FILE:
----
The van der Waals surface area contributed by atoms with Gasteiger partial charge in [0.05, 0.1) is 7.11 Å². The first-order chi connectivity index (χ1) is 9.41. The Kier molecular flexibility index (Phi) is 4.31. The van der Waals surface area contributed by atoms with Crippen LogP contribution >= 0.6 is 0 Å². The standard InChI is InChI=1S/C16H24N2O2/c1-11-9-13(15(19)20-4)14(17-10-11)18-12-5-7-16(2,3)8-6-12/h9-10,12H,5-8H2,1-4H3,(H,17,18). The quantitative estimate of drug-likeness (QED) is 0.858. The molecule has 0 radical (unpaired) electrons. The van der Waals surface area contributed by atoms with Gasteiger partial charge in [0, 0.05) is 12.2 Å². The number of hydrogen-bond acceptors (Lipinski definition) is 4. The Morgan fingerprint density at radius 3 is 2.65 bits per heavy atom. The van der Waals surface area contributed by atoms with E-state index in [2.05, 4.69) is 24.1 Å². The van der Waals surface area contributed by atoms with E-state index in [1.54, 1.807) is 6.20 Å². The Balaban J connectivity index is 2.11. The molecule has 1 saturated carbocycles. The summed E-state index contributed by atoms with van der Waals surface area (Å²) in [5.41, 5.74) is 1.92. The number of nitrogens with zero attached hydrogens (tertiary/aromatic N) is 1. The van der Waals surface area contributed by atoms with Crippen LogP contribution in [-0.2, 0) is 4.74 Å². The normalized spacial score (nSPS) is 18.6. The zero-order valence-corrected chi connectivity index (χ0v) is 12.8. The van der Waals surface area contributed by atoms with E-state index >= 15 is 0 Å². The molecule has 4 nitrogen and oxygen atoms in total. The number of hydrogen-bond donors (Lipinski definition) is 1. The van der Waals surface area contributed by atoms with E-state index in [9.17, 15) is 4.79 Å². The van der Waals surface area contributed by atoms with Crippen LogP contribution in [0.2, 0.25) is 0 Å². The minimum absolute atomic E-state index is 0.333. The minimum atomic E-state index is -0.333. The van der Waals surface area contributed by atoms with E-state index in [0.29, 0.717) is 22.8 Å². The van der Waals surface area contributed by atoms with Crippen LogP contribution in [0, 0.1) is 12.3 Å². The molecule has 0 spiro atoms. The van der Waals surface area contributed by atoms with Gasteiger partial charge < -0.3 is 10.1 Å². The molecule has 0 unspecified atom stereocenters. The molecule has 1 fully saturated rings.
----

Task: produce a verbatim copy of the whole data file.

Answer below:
The van der Waals surface area contributed by atoms with Gasteiger partial charge in [0.05, 0.1) is 7.11 Å². The first-order chi connectivity index (χ1) is 9.41. The Kier molecular flexibility index (Phi) is 4.31. The van der Waals surface area contributed by atoms with Crippen LogP contribution >= 0.6 is 0 Å². The standard InChI is InChI=1S/C16H24N2O2/c1-11-9-13(15(19)20-4)14(17-10-11)18-12-5-7-16(2,3)8-6-12/h9-10,12H,5-8H2,1-4H3,(H,17,18). The quantitative estimate of drug-likeness (QED) is 0.858. The molecule has 0 radical (unpaired) electrons. The van der Waals surface area contributed by atoms with Gasteiger partial charge in [0, 0.05) is 12.2 Å². The number of hydrogen-bond acceptors (Lipinski definition) is 4. The Morgan fingerprint density at radius 3 is 2.65 bits per heavy atom. The van der Waals surface area contributed by atoms with E-state index in [2.05, 4.69) is 24.1 Å². The van der Waals surface area contributed by atoms with E-state index in [1.54, 1.807) is 6.20 Å². The Balaban J connectivity index is 2.11. The molecule has 1 saturated carbocycles. The summed E-state index contributed by atoms with van der Waals surface area (Å²) in [5.41, 5.74) is 1.92. The number of nitrogens with zero attached hydrogens (tertiary/aromatic N) is 1. The van der Waals surface area contributed by atoms with Crippen LogP contribution in [-0.2, 0) is 4.74 Å². The normalized spacial score (nSPS) is 18.6. The zero-order valence-corrected chi connectivity index (χ0v) is 12.8. The van der Waals surface area contributed by atoms with E-state index >= 15 is 0 Å². The molecule has 4 nitrogen and oxygen atoms in total. The number of hydrogen-bond donors (Lipinski definition) is 1. The van der Waals surface area contributed by atoms with E-state index in [9.17, 15) is 4.79 Å². The van der Waals surface area contributed by atoms with Crippen LogP contribution in [0.2, 0.25) is 0 Å². The minimum absolute atomic E-state index is 0.333. The minimum atomic E-state index is -0.333. The van der Waals surface area contributed by atoms with E-state index in [0.29, 0.717) is 22.8 Å². The van der Waals surface area contributed by atoms with Crippen LogP contribution in [0, 0.1) is 12.3 Å². The molecule has 0 spiro atoms. The van der Waals surface area contributed by atoms with Gasteiger partial charge < -0.3 is 10.1 Å². The molecule has 0 unspecified atom stereocenters. The molecule has 1 fully saturated rings.